Everyone from Roddy Piper, to The Undertaker, to Earthquake, to the Dungeon of Doom, to Vince McMahon himself tried, but they all failed. Ironically in the end, it may be Hulk Hogan that has done more damage to Hulkamania than any of his past rivals.
Only a handful of professional wrestlers will achieve legendary status in our lifetime. Like him or not, Hulk Hogan is one of those guys. When Hogan signed with TNA Wrestling he did more than just take a check, he mortgaged his legacy. Unfortunately it is getting close to foreclosure.
It is easy to pick on Hogan but nobody can deny his legacy through TNA Wrestling. He was the biggest draw with the WWE in the 1980s, which some would call the biggest boom period in pro wrestling. He achieved icon status across the board into popular culture. Even more impressive, unlike any other legend he did it twice, bringing WCW to prominence in the late 1990s. While he had his critics, nobody could argue with his place in pro wrestling history.
Well guess what? Hulk Hogan has become ordinary in TNA. He hasn’t made a difference in the ratings or pay per view numbers. His finger prints on the booking hold him responsible for some of the least successful periods in TNA wrestling over the last few years. Hulk Hogan has lost it and is about one match away from quite possibly doing irreparable damage to his brand forever.
Hogan has been more of a focus over the last few weeks on Impact Wrestling than in past weeks. He looks great, he talks better than half of the guys in the company, and has more charisma in his pinky than probably arguably anyone in the business. Yet the Impact ratings for Hogan’s appearances haven’t been good, as a matter of a fact they have been pretty bad. As a matter of a fact, more fans stay tuned to watch Crimson wrestle Kurt Angle than wanted to see Hogan, Angle, and Sting in the ring at the same time. This is not good news for TNA Wrestling and even worse, a sign that Hulkamania is on critical support. I won’t even get into the failed Monday night experiment.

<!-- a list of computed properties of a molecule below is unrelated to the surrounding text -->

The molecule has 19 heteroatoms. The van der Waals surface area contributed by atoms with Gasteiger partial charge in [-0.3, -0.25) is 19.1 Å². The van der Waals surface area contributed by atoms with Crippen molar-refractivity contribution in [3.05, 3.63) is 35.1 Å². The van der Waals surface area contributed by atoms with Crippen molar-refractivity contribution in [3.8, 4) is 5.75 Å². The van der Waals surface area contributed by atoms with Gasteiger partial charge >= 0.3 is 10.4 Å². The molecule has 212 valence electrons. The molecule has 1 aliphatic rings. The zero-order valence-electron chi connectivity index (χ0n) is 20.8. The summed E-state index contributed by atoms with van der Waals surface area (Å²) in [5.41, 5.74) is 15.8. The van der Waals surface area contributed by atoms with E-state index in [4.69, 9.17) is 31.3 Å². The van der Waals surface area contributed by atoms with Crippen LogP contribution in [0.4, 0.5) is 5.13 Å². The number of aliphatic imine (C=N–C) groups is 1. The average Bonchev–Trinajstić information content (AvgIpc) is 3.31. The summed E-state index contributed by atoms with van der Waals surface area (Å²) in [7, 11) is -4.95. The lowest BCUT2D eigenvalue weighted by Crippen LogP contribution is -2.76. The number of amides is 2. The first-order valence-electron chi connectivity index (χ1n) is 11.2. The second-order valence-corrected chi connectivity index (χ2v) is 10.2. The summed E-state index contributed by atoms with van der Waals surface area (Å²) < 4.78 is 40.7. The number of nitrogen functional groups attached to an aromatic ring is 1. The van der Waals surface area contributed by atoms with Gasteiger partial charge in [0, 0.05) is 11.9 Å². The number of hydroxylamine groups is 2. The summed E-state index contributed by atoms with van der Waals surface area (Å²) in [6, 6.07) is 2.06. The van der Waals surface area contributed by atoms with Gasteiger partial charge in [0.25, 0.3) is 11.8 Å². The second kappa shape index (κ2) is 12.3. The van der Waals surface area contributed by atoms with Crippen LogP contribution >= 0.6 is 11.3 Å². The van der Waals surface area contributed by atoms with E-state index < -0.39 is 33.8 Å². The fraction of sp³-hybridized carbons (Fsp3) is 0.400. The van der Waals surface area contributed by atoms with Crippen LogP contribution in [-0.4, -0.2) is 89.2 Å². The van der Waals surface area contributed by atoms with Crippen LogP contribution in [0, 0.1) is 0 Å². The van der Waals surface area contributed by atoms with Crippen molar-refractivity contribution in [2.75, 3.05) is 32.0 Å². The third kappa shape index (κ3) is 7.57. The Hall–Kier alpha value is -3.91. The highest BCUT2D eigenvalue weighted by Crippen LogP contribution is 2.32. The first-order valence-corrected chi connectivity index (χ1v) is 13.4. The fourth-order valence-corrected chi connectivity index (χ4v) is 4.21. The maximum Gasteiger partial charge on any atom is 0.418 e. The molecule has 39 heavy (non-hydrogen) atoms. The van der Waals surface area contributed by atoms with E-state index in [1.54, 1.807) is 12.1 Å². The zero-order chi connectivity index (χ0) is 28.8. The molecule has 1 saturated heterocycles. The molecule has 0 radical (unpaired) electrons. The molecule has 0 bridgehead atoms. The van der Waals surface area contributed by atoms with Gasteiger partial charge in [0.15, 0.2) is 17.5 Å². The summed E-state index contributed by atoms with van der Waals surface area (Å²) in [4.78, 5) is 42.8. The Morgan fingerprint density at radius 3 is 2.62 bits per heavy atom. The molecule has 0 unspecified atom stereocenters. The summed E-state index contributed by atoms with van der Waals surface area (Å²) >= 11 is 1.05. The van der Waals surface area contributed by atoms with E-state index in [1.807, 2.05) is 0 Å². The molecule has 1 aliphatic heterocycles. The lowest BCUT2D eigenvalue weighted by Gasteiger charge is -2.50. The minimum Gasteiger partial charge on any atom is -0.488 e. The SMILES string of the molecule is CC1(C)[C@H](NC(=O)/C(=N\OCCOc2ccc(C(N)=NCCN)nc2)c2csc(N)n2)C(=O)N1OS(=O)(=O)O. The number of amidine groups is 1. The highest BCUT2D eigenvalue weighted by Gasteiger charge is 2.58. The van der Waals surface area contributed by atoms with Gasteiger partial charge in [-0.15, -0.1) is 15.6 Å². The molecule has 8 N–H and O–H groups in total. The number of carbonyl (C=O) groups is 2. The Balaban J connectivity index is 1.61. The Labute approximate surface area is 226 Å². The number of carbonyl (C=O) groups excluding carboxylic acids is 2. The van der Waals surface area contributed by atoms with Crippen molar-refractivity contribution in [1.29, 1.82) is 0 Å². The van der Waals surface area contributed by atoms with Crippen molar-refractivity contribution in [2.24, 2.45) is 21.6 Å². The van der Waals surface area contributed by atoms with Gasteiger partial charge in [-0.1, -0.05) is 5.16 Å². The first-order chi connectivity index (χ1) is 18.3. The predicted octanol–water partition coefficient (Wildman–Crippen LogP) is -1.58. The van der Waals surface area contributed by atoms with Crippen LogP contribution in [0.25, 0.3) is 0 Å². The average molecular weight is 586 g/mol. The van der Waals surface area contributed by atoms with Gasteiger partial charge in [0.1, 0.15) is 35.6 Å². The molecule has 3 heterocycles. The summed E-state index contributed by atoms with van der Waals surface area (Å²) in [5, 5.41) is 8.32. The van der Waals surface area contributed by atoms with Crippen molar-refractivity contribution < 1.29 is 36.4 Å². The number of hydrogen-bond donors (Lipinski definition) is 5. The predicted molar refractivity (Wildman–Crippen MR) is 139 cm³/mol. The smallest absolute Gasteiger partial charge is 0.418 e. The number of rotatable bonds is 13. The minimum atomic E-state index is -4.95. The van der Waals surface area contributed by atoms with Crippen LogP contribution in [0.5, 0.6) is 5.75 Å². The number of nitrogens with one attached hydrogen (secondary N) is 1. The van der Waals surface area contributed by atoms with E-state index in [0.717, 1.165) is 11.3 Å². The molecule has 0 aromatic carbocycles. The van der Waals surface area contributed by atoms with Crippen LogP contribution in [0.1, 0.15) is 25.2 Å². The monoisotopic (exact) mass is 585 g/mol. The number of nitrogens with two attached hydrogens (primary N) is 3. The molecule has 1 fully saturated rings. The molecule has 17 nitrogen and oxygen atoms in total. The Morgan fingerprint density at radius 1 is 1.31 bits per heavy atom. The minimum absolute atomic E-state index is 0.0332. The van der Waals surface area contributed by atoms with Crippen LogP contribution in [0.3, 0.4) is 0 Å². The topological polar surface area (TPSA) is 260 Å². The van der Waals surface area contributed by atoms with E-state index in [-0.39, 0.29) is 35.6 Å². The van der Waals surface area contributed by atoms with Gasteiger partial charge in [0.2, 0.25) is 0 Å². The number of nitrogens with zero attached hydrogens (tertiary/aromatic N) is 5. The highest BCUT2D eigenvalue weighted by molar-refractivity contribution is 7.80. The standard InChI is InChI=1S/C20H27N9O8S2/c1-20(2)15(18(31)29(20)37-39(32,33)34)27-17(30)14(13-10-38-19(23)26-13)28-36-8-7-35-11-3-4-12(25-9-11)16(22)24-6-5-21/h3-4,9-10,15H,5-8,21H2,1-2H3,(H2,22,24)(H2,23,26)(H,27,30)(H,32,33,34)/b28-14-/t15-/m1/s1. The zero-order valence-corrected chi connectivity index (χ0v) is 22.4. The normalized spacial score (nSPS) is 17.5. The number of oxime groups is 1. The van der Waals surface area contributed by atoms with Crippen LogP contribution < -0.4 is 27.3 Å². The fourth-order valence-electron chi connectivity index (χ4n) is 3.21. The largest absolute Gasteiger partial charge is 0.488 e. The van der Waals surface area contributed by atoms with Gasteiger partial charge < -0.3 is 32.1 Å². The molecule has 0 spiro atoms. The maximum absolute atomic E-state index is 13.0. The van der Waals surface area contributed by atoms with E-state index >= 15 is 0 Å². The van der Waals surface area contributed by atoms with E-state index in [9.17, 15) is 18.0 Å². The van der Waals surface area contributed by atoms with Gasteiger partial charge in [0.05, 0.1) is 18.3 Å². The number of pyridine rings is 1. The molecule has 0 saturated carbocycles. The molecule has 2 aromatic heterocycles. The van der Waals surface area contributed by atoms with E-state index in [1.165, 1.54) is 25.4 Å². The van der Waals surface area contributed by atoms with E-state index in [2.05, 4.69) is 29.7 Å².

The TNA booking plan is for Hogan to wrestle Sting at Bound for Glory 2011. That could be devastating to the Hulkster’s legacy. Think about this. If fans are tuning out of seeing Hogan for free on Impact Wrestling, what makes you think that anyone wants to pay to see him wrestle? The average TNA Wrestling pay per view buyrate these days is around 8,000. A Hogan main-event should jump that number up to 16,000. What if it stays at 8,000? What if it dips? Don’t worry, according to Eric Bischoff the fan reaction indicates that the market will be good for it. Yeah, welcome to the inside of bubble of the TNA offices.
At this rate, the current generation of pro wrestling fans will see Hogan as nothing other than some old pro wrestler hanging around past his prime. While true, he was always protected in the WWE with random appearances, making Hogan’s return a must-see event. To historians, Hogan will also be seen as a failure and in and out of the ring with TNA. Yes Hogan had some bombs here and there before TNA, but nothing to this extent. Sure, fans my age and maybe ten years younger will always Hogan in legendary regard. But to fans that came along in this era of pro wrestling, the days of talking about the legendary “Hogan chill” are in danger of ending and that is actually quite sad.
I am not an idiot and I understand Hogan’s financial need to work full time in pro wrestling. But there are ways that could have been done, where his legacy could remain protected. Hogan could have stayed behind the scenes and popped up for random appearances like he would in the WWE. Maybe it would have worked, maybe it wouldn’t, but his legacy would still be intact.
Whether it is his hunger for the spotlight or lack of confidence in the TNA Wrestling roster, he has instead put himself in the center of everything which may have come at a very heavy price.